Pine marten study underway compares difference between two habitats and impact on species.
In real estate, it’s all about the location. And a study of American pine marten populations in two different locations is underway to shed light on just how important this is to this weasel species.
After regional large-scale forest cutting and overhunting in the late 1800s, martens were nearly extirpated. In the decades that followed, they naturally rebounded in northern Minnesota’s Superior National Forest. But reintroduction attempts in the Manistee National Forest in lower Michigan didn't go as well. Martens are still present but at low density, according to research by Grand Valley State University and the Little River Band of Ottawa Indians.
NRRI Wildlife Biologist Michael Joyce is collaborating with these university and tribal researchers in Michigan to better understand differences between the two marten populations. To do this, Joyce needs to know a lot more about what the martens are eating and how they use the forest to find their prey.
“You can’t have good, applied solutions if you don’t understand the basics of the system,” said Joyce. “So, understanding what they’re eating and how that is driven by the landscape, the fine-scale to large-scale drivers, will help us understand both populations better.”
The hope is that this study can help the resource managers of Manistee make decisions to improve habitat for their reintroduced martens. It could also inform resource management decisions in the Superior National Forest, which is predicted to become more like southern Michigan as climate change impacts take hold. What are the habitat implications for northern martens?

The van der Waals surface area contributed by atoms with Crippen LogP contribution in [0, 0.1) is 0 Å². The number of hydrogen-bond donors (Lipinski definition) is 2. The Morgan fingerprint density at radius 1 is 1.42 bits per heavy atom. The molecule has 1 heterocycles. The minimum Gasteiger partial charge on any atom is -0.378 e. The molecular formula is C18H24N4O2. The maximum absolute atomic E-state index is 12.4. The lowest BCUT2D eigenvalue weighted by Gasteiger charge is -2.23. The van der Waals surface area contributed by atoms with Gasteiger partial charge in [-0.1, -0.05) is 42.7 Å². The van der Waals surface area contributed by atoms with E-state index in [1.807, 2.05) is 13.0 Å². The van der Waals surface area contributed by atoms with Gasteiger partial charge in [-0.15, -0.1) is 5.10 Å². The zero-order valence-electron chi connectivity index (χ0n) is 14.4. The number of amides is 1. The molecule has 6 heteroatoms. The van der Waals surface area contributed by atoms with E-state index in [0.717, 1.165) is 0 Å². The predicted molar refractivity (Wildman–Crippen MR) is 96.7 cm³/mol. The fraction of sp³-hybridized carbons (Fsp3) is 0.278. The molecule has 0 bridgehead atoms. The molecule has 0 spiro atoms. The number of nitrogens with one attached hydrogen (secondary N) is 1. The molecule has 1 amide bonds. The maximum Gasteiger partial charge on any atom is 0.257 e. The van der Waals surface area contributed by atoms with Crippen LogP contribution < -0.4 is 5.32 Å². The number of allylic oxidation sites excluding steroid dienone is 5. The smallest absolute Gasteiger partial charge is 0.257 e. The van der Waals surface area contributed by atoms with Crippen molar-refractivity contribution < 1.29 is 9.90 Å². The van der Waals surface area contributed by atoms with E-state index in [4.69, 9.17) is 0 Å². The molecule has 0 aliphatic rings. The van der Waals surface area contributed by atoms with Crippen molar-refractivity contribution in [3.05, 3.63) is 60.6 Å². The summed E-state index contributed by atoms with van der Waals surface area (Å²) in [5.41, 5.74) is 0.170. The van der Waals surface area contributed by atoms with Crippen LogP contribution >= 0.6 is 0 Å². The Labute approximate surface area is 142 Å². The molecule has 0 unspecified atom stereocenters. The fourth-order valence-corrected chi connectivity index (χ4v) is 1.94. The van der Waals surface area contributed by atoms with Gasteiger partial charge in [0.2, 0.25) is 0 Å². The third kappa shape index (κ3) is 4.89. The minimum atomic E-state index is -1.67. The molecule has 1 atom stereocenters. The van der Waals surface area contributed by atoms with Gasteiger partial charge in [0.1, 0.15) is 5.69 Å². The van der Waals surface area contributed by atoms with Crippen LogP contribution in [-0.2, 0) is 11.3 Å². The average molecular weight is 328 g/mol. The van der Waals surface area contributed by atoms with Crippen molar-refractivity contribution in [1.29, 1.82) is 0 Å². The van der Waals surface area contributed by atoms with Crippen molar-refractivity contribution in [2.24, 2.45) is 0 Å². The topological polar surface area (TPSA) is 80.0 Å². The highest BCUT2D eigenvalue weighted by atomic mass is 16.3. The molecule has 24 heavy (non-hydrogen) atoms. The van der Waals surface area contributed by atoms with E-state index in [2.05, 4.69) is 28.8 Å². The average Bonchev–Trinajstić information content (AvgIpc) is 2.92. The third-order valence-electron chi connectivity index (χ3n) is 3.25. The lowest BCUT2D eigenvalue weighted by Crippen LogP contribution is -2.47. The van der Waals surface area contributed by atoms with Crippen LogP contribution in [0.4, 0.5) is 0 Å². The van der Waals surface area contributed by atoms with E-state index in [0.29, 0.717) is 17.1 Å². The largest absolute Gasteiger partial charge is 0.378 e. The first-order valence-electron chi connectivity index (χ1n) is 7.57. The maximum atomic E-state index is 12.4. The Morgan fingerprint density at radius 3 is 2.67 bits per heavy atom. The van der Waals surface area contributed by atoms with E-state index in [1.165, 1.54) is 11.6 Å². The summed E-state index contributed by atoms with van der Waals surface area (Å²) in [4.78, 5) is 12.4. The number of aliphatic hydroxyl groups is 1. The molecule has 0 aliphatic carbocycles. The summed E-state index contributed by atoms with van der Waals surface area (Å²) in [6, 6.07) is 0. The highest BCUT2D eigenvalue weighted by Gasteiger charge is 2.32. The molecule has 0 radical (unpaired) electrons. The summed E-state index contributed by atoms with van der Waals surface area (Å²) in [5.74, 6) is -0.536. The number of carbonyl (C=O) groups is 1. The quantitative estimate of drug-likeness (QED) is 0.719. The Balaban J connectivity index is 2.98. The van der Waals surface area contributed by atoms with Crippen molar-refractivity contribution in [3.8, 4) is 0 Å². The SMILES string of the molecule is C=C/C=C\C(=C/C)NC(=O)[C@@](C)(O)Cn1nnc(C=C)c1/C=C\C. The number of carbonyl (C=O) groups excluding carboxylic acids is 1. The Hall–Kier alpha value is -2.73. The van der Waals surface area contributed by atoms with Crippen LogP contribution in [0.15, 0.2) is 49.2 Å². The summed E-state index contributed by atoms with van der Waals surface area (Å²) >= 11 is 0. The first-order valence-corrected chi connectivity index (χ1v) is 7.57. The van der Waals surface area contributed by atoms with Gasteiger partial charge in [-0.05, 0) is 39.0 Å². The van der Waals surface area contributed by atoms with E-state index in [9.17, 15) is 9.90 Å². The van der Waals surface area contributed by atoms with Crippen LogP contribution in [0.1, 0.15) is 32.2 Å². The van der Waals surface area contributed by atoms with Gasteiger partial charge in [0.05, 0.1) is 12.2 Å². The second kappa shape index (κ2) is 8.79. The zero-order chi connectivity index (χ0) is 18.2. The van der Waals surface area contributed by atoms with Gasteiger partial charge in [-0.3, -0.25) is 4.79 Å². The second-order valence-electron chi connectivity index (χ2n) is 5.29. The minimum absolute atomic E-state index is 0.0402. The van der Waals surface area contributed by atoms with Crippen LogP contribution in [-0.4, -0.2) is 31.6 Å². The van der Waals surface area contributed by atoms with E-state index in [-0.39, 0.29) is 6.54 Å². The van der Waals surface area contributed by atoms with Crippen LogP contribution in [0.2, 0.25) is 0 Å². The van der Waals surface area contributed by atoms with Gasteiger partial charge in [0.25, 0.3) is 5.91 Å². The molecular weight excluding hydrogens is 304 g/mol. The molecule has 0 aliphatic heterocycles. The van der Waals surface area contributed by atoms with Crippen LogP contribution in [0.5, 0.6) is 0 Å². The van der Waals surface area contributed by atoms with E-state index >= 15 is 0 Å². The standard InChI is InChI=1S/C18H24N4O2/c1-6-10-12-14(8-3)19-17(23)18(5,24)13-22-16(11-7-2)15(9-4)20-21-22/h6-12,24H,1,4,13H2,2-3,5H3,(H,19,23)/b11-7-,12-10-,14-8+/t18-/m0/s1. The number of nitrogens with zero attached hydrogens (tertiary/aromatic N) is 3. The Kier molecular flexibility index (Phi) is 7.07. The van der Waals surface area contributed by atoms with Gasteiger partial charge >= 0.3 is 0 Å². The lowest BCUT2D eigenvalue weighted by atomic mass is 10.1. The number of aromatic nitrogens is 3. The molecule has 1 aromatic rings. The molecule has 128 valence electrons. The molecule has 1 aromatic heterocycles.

Pine martens are culturally important to the Little River Band of Ottawa Indians as one of several Anishinaabe clan animals. The Band is based in Manistee.
Trekking and Tracking
Through the winter of 2022-23, Joyce and his team have deployed GPS collars on eight martens to track their movements in the Superior National Forest, bringing the total number of martens monitored to 25 over the last year. The Michigan researchers have collected similar data in their study area. The movements link the martens’ locations to their prey selection, acquired by scat analysis. The hypothesis is that the two different forest landscapes provide different prey to the martens – more reptiles in the south and more snowshoe hare in the north. The scat is analyzed by Grand Valley State researchers to inform the diet portion of the study.
Joyce explained that martens are “generalist” carnivores, so they will eat what’s available. His research will inform the importance of diet and the marten’s ability to thrive. He also wants to understand if the warmer climate of southern Michigan – less snowpack, different tree species – has an impact on the mammals.
“As the northern Minnesota climate warms, certain prey currently abundant in Michigan will start being more abundant up north, and with this study, we’ll be able to predict the martens’ response as prey communities change,” said Joyce.
Building the Knowledge
Joyce started studying marten habitat back in 2011, which led to his doctorate degree in UMD’s Integrated Biosciences program. His research, a collaboration with the Minnesota Department of Natural Resources, focused on the marten’s preference for, and availability of, old, hollowed out trees for denning and raising kits.
A 2021 study by NRRI graduate student Taylor Velander, looked at marten rest sites, snowpack and thermal conditions in Minnesota and Michigan. This new project is part of a longer collaboration to understand how climate change affects marten behavior and population status.
“Separately, each study will provide information for local land managers should they need that data, but the location comparison is much more valuable than each dataset on its own,” said Joyce.
[Photo Credit Above: Ryan Pennesi]